Locked in a battle with postmodernism, Nakashima holds fiercely to his modernist aesthetic. Like the tree piles and weathered buildings he pictures, his detailed representational works stand in stark contrast to the current trend that rejects artistic technique.
“Since postmodernism, critics don’t discuss the quality of a work. They tend to discuss the content or the intention of the work,” Nakashima explained. “I’m a modernist. I tend to be more interested in the quality of a painting.”
Modernism concerns itself with the metaphysical, the fundamental truth that lies beyond the reality of human existence. Postmodernism questions whether these ideals exist at all.
“To some extent, postmodernists ask, ‘How can we even talk about art?’” he said, amusement playing in his eyes, illuminated by his round blue frames.
Nakashima doesn’t waste time wondering. He dives deeply into spirituality and politics and has a profound awareness of symbolism. When he uses a fish in his work, heknows it possesses powerful meanings in both Christian and Chinese traditions.
His passion for this kind of communication flows from a deep well of conviction. He tells his students that art is more than images on paper or paint on canvas.
“I think that an artist should have fundamental beliefs in an ethical system, an aesthetic system and a system of living,” he said.
So when he focuses on a single image, the pile of trees, for example, that is a running image in his current work, there is a rhyme and reason as to why he chose it.
When Nakashima and his family moved from urban Washington, D.C., to rural Berryville, Va., he found himself surrounded by apple orchards and apiaries that scented the air with fruit and honey. But he was a forerunner for the urban influx that followed.
“This little community became overnight a bedroom community for the greater D.C. area,” he said.
New home construction meant old home destruction. The orchards that once snowed spring blossoms were uprooted and piled up, awaiting the chipper.
“It really struck me because the tree piles went back to the horizon,” he said. They reminded him of the rows of tanks he’d seen while in the armed forces. In 1999, he began putting his brush to work in exploring the spectacle and its significance. “There was a certain threatening quality that interested me.”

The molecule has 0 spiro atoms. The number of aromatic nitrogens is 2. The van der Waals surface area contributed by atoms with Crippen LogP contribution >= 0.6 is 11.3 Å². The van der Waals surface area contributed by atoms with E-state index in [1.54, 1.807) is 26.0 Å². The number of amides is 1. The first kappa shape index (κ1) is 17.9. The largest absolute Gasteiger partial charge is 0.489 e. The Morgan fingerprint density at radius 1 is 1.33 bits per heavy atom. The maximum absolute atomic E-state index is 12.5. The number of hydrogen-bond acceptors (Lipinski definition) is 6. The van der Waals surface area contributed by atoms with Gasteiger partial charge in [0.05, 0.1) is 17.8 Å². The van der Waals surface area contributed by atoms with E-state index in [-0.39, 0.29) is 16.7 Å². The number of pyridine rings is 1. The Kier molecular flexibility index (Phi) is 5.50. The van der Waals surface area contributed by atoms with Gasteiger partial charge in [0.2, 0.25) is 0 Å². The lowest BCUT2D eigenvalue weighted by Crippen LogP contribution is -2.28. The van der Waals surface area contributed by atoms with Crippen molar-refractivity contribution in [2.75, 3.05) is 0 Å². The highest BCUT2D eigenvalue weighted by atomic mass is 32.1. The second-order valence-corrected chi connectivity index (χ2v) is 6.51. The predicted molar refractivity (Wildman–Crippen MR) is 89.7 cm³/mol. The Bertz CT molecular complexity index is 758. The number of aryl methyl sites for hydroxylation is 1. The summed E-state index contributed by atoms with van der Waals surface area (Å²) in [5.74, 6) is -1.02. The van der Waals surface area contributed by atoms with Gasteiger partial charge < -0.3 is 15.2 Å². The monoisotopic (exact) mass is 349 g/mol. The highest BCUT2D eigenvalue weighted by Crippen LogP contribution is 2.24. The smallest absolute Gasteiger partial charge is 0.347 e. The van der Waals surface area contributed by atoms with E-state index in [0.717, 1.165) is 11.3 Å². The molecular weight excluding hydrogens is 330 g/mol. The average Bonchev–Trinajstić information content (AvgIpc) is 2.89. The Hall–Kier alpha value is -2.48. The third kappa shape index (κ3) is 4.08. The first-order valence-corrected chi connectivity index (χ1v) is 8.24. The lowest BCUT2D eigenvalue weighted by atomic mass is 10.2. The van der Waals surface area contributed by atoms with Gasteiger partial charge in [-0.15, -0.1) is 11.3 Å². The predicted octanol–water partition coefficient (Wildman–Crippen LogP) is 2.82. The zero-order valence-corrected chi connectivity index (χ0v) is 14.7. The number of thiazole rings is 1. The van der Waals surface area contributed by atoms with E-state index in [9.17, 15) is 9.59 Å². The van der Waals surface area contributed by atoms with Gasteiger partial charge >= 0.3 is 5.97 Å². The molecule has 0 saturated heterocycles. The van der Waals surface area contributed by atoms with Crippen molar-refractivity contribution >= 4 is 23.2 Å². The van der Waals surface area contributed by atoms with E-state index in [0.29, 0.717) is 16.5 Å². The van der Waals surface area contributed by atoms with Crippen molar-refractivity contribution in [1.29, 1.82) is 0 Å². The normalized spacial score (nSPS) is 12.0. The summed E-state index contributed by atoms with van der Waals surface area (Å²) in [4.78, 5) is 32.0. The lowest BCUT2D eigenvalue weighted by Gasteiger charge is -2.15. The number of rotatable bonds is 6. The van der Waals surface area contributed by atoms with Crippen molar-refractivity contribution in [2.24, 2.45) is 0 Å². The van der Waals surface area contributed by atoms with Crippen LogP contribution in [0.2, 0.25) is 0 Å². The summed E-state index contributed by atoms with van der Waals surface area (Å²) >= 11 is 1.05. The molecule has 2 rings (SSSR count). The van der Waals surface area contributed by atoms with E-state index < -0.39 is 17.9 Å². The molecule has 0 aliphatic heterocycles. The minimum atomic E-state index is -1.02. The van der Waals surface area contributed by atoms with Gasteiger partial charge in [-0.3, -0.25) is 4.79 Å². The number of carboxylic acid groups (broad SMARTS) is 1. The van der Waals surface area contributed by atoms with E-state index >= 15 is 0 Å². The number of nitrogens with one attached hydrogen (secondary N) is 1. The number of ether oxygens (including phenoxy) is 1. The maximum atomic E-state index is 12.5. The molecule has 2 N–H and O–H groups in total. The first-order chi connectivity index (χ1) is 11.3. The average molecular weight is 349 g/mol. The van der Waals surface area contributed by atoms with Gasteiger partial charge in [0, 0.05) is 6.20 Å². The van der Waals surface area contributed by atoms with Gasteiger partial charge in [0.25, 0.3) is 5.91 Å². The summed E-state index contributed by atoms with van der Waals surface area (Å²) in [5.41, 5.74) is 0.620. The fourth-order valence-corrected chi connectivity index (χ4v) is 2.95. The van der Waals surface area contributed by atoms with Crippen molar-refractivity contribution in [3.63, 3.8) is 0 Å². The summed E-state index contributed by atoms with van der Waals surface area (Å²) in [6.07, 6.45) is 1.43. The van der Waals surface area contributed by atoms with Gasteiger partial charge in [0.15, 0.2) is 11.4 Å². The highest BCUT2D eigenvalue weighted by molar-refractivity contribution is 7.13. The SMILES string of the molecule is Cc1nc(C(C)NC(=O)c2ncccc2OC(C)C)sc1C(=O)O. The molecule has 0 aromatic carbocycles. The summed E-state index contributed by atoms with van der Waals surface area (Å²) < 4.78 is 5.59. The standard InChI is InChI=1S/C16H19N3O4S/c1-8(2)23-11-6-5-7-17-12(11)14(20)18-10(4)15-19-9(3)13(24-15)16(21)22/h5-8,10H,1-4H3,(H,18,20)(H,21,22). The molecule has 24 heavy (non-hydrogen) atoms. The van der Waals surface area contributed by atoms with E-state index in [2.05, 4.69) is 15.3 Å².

The tree piles became an obsession that represented encroaching urbanity, deforestation, overpopulation and aging. The image and the issues still haunt him.
Nakashima is meticulous — he uses the less-flattering word “fussy” — and any old tree pile won’t do.
“I have pictures of more than 200 tree piles,” he said. “But I’ve only used three in my work.”
That doesn’t stop people from approaching him with news of yet another tree pile that they think he will love. Only one has caught his eye, located off a highway expansion south of Atlanta. Just two buildings, one in Rayle and one somewhere in between Augusta and Savannah, have garnered his attention.
It’s true that he has spent a lot of time on an unusual subject, searching for perfection in the random effects of gravity on falling timber.
“Until I find something that really strikes me with a lot of power, I don’t move on,” he said.
That also might be why he applied for an extension to his contract as current William S. Morris Eminent Scholar in Art at Augusta State University. Usually, the artist in the post serves for five years, but Nakashima was recently granted a three-year extension. Maybe nothing has really moved him yet.
In the meantime, he experiments with technique and style, always pushing himself past his comfort zone. He practices drawing and painting with his brush attached tothe end of a bamboo pole, something akin to a Buddhist exercise that he describes as being more like dancing than painting.
Currently, he is using a collage technique to create what he still considers paintings. Step up close to his work and you’ll see that most of the images are composed of long strips of newspaper. Step back, and it has the same effect as painting, just done in black, white and gray.
“That’s kind of my palette,” he said, and it’s a powerful one.
Nakashima’s art morphs an ordinary occurrence — felled trees in an orchard, abandoned buildings on a farm — into a mythic story land. It’s both beautiful and brutal, a combination of the stark appeal of decay and the message that decay sends to his viewers. It’s more than a list of statistics about the rate at which the rainforest is being destroyed. His large-scale works breathe. They whisper. They reach out with twisted hands and draw you into an issue. He admits that they’re dark, a far cry from the fruit-and-flowers school of still-life painting.
“People ask me all the time, ‘Why is your work so gloomy?’” He laughed. “I want to deal with serious kinds of dramatic issues. Painting pretty pictures is not what I am interested in.”
“Tom Nakashima: A Retrospective”
Mary Pauline Gallery
Through April 21
Hours: 10 am to 5 pm, Tuesday through Friday; 11 am to 3 pm, Saturday
“Tom Nakashima: Two Decades”
Morris Museum of Art
Through April 29
Hours: 10 am to 5 pm, Tuesday through Saturday; noon to 5 pm, Sunday